In its pursuit of NSG membership, India needs to focus on countries having reservations about the impact of an ‘India exception’ on the non-proliferation regime, as well as on China to resist a Pakistan hyphenation
Last week, the special meeting of the Nuclear Suppliers Group (NSG) held in Vienna, to consider the issue of India’s application for joining the group, ended inconclusively. The matter will now be taken up at the plenary meeting scheduled for June 21-24 in Seoul
. In mid-May, India formally applied to join the NSG, reflecting the political distance it has travelled.
The NSG (initially known as the London Club) came into being in 1974, in response to India’s peaceful nuclear explosion. Its original members were the U.S., U.S.S.R., U.K., France, West Germany, Canada and Japan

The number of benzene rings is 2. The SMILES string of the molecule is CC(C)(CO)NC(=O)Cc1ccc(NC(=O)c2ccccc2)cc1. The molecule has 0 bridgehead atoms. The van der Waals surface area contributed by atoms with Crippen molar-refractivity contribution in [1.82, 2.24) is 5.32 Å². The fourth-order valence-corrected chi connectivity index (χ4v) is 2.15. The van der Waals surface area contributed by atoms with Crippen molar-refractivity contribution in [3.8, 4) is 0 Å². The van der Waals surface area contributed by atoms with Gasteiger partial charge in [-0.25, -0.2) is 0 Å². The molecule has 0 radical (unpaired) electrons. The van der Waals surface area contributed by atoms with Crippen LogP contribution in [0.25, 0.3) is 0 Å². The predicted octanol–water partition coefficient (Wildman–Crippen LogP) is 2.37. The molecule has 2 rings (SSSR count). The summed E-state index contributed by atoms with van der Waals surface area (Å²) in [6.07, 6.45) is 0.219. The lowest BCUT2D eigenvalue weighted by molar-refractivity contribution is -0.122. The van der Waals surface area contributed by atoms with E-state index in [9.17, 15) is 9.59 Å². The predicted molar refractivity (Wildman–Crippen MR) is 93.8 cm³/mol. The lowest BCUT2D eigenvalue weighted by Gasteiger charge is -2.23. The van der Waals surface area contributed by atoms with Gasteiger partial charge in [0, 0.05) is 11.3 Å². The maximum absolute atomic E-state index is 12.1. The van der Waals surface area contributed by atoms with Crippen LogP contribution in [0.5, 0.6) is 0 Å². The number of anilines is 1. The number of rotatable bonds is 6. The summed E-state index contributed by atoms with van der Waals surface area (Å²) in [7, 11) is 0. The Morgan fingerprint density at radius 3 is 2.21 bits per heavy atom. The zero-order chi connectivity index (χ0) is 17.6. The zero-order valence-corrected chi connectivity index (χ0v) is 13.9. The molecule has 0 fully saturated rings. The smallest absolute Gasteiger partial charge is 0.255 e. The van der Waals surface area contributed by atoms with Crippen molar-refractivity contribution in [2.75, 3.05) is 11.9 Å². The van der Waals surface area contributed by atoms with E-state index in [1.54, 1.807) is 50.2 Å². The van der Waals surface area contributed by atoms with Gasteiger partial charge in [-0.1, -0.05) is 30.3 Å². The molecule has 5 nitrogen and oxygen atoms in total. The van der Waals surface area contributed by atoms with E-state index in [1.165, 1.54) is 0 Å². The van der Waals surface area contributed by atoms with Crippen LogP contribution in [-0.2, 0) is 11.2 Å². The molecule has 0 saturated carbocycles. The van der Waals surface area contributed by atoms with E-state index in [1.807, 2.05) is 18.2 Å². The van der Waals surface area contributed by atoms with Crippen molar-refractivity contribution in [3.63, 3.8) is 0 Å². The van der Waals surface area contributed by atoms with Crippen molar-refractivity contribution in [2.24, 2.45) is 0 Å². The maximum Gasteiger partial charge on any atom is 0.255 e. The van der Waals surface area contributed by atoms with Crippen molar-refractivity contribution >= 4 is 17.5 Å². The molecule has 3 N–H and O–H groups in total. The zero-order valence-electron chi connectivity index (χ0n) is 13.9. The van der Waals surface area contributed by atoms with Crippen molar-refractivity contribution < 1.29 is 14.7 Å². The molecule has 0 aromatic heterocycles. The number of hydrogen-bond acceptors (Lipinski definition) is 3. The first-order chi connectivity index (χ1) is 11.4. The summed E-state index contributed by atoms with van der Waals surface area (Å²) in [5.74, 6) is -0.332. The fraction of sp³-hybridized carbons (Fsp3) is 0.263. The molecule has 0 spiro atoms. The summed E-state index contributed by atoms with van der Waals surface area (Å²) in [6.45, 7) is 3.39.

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. Realising that the Nuclear Non-Proliferation Treaty (NPT) was not robust enough and in any event, France was not party to the NPT and exporting sensitive nuclear technology (including to Pakistan which it then cancelled), these seven countries adopted stringent guidelines for nuclear exports. Today, the NSG has grown to 48 countries and in order to get away from the notion of a ‘club’, members are called ‘Participating Governments’ (PGs).
Read the full article on The Hindu website.